Game Chicken "Barrel Huts" - Why and How?

Discussion in 'Coop & Run - Design, Construction, & Maintenance' started by Soli, Aug 11, 2011.

  1. Soli

    Soli Chillin' With My Peeps

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    Until I moved to Tennessee, I had never seen chickens kept in what locals all call "game bird" places that mostly raise chickens for fighting. When you pass these places, the yards are dotted with sometimes a hundred barrels with a bird staked by each one, on a leg tether. They usually also have coops, but the barrel thing has me wondering.

    How do they keep predators away from their chickens? Surely a barrel as shelter would not deter the average raccoon or neighbor's dog? They almost never have fences.

    You often see their gamefowl commanding high prices due to the (assuming) illegal nature of what they are for. So it seems to me that these barrels must work, but I want to know why and how....I'm exploring ways to keep multiple roosters for a breeding program, and since they are longtails, cages and wire enclosures aren't ideal. But a few barrel huts might work and a tether would give them much more room to move about than a cage - I just hate to do something without understanding it - I don't see how it protects from predators.

    Also, does anyone know if they put a perch up inside the barrel, or if it's just shelter?
     
  2. debid

    debid Overrun With Chickens

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    I've wondered about the barrel hut village that I drive past regularly as well. This place does have a chain-link fence but it's only 4' so I can't imagine it keeps all that much out (it certainly does not keep the hens in!) I didn't realize the roosters were tied to those barrels but now that you mention it, I haven't seen any of them wandering far from their huts so perhaps they are.
     
  3. BooBear

    BooBear Chicken Cuddler

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    Predators like an easy meal without a side of got whooped.
    So they visit folks with plumb hens instead.
     
  4. Soli

    Soli Chillin' With My Peeps

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    Haha...BooBear you have a point. Those roosters are not ones to mess with. But I would still expect that they'd be easy prey at night when at roost, especially to wandering dogs/coyotes, etc.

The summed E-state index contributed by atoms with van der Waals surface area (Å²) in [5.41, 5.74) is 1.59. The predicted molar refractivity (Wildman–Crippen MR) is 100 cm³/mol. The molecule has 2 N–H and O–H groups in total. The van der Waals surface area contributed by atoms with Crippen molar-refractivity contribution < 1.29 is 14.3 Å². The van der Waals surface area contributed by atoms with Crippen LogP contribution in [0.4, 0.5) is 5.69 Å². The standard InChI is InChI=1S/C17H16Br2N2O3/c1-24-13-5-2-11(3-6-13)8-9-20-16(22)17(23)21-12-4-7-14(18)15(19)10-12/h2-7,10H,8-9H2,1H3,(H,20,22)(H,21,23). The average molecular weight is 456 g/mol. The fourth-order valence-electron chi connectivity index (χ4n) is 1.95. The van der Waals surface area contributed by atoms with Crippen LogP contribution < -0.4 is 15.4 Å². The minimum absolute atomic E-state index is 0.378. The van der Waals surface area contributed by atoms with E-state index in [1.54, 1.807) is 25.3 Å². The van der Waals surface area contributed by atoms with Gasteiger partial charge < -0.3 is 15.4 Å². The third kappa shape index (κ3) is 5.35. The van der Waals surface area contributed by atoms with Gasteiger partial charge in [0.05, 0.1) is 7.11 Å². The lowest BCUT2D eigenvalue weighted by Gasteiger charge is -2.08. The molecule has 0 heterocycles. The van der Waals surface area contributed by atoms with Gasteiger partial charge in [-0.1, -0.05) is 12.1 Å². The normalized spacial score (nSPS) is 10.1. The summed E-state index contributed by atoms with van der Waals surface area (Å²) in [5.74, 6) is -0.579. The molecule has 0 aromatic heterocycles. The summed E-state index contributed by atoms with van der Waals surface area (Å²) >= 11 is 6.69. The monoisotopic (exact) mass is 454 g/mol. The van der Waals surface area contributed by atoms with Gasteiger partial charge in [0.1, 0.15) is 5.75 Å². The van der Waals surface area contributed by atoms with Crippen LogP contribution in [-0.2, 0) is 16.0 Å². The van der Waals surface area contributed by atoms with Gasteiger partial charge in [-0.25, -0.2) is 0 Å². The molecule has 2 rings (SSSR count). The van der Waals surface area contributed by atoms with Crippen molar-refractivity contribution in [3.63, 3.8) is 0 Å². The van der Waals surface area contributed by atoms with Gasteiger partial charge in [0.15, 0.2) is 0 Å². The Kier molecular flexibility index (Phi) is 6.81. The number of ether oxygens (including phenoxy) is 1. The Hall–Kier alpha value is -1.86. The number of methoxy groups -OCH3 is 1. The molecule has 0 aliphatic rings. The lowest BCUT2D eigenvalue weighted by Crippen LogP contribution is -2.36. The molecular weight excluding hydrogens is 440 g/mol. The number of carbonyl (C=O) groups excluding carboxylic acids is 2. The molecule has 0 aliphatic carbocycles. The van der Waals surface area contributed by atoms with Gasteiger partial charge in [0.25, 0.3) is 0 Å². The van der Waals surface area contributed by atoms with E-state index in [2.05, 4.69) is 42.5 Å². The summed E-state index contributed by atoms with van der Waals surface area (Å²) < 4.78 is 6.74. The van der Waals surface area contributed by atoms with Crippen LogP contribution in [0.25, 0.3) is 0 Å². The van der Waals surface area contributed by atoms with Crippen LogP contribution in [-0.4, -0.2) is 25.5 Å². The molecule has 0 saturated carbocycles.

5. KFox

    KFox Chillin' With My Peeps

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    I saw a similar set-up and stopped to ask. The roosters are tethered so that they can almost reach the others. So a predator that gets in, is not likely to get out. If one rooster doesn't attack, the others will. I was also told that the fence has an electric perimeter for winter months when easier meals are more difficult to find.

    When leaving the property, I noticed several free-rangers moving through the front yard and crossing the street. I assume they are the easier meals.

    I was not aware that these could be used for fighting or I may have thought twice about stopping to ask so many questions.
     
    Last edited: Aug 11, 2011
  6. welasharon

    welasharon Chillin' With My Peeps

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    Frequently there are large dogs that serve as predator control as well. They are not all illegal cock fighters, though many are. I just got some o shamo and that would be an alternative way to keep roosters from killing each other in a breeding program.
    ETA: Realized this could be construed as being okay with the use of them. I could see it for short term ranging maybe on a day time basis. I would hate to be penned to such a small area of the world for any long term.
     
    Last edited: Aug 11, 2011
  7. birdboy15

    birdboy15 Chillin' With My Peeps

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    A game cock is no match for a coon, seen this on many occasions. a teathered bird is an easy target. thats why you keep all you can afford to and plan for losses.they are kept on barrels becauase it is cheep and easy. a woven wire fence with a hot wire on top is needed to keep out large predators. many keepers have large dogs that live with the chickens. Game fowl are expensive because a) some breeds are extremely rare 2)they have to be individually housed to keep them from killing each other c) most breeds do not lay many eggs, and have fertility issues due to inbreeding.
     
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  8. debid

    debid Overrun With Chickens

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    Ah, so the hens I see out wandering near the road are the less valuable, easier meal?

    I've also wondered what it sounds like there first thing in the morning -- will roosters kept together like that crow more or less with their close proximity?
     
  9. birdboy15

    birdboy15 Chillin' With My Peeps

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    the hens that are wandering around are either extras or mixes for egg laying. the roos will crow more to try and assert their dominance.
     
  10. centrarchid

    centrarchid Chicken Obsessed

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    Quote:Welasharon is on mark about using livestock guarding dogs. They will handle coons very well and keep most other predators from causing too much trouble. High value of the game birds is that they take in many instances 18 months to mature and most be housed separately before the reach a year old, actually about 5 months. Hens not a productive in respect to eggs either. Such housing makes husbandry more labor intensive. I have not used the barrels yet but will be doing so in coming year since it is also easier on feathers as birds not inclined to roost against walls or coop wire.
     

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